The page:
Cutting air passenger duty likely to add to C02 emissions

By agency reporter
1 Apr 2014

Cutting air passenger duty to encourage international flights to and from Scotland is likely to lead to a rise in damaging CO2 emissions, Scotland's climate change minister admitted today to Patrick Harvie MSP.

Eighteen months ago the Scottish First Minister told Mr Harvie that the Scottish Government would put forward an environmental impact of its policy of scrapping the duty but until today no figure has been presented.

During a Topical Question at Holyrood on the latest UN report on climate change, on 1 April 2014, Mr Harvie was told by minister Paul Wheelhouse that an internal figure he has seen suggests cutting duty would cause emissions to rise.

The minister also conceded that if emissions from international aviation cause Scotland's carbon footprint to grow, other sectors of the economy will have to provide deeper emissions cuts to compensate.

Patrick Harvie, Green MSP for Glasgow and transport spokesperson for the Scottish Greens, said: "The Scottish Government should be stepping up to take responsibility for the failure to meet the first two annual climate targets but instead it is displaying astonishing recklessness.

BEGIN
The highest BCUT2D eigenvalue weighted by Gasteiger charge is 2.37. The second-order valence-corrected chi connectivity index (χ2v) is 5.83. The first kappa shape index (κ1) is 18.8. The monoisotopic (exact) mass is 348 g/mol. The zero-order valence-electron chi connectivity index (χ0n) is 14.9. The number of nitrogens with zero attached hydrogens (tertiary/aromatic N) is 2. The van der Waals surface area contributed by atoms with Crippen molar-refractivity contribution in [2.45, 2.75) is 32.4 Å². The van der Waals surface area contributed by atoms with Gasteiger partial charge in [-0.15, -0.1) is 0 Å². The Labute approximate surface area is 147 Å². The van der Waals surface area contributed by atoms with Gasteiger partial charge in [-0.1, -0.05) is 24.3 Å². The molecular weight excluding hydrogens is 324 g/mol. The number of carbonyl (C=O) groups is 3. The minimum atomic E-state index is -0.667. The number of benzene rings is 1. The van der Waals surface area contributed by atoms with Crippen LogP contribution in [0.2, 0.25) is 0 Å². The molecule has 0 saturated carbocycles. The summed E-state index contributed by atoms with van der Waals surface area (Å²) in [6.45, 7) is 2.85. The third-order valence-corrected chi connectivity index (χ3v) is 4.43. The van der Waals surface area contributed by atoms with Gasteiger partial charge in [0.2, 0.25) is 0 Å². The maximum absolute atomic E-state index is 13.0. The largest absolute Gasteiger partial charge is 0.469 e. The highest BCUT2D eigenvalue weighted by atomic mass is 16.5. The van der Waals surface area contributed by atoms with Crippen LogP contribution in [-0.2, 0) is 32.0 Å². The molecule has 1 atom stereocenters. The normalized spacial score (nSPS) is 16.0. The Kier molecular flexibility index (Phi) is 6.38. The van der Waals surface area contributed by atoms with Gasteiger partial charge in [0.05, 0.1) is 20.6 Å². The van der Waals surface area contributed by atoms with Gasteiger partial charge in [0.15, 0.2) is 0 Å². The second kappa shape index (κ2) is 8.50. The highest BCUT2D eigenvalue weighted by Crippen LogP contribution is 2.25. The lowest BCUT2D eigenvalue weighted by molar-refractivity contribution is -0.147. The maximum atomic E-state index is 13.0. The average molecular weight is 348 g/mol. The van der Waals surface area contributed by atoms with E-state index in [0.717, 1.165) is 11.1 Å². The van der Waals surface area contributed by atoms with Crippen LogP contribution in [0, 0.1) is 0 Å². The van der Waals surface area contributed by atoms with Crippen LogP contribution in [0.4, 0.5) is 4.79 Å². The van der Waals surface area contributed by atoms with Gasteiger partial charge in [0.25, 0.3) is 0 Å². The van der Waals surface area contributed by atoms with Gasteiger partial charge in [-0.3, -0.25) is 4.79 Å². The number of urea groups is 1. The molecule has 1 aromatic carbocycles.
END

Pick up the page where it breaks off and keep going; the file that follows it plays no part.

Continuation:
"After eighteen months we finally get an admission that cutting taxes for the wealthy aviation industry is not a good idea if we're serious about reducing our climate change impacts.

"Airlines don’t pay a penny of tax on fuel and they are failing to pay for the pollution they create. Making life easier for big business is not a reason to vote Yes; designing a tax system that makes highly profitable businesses pay for their pollution is,” he said.

[Ekk/3]

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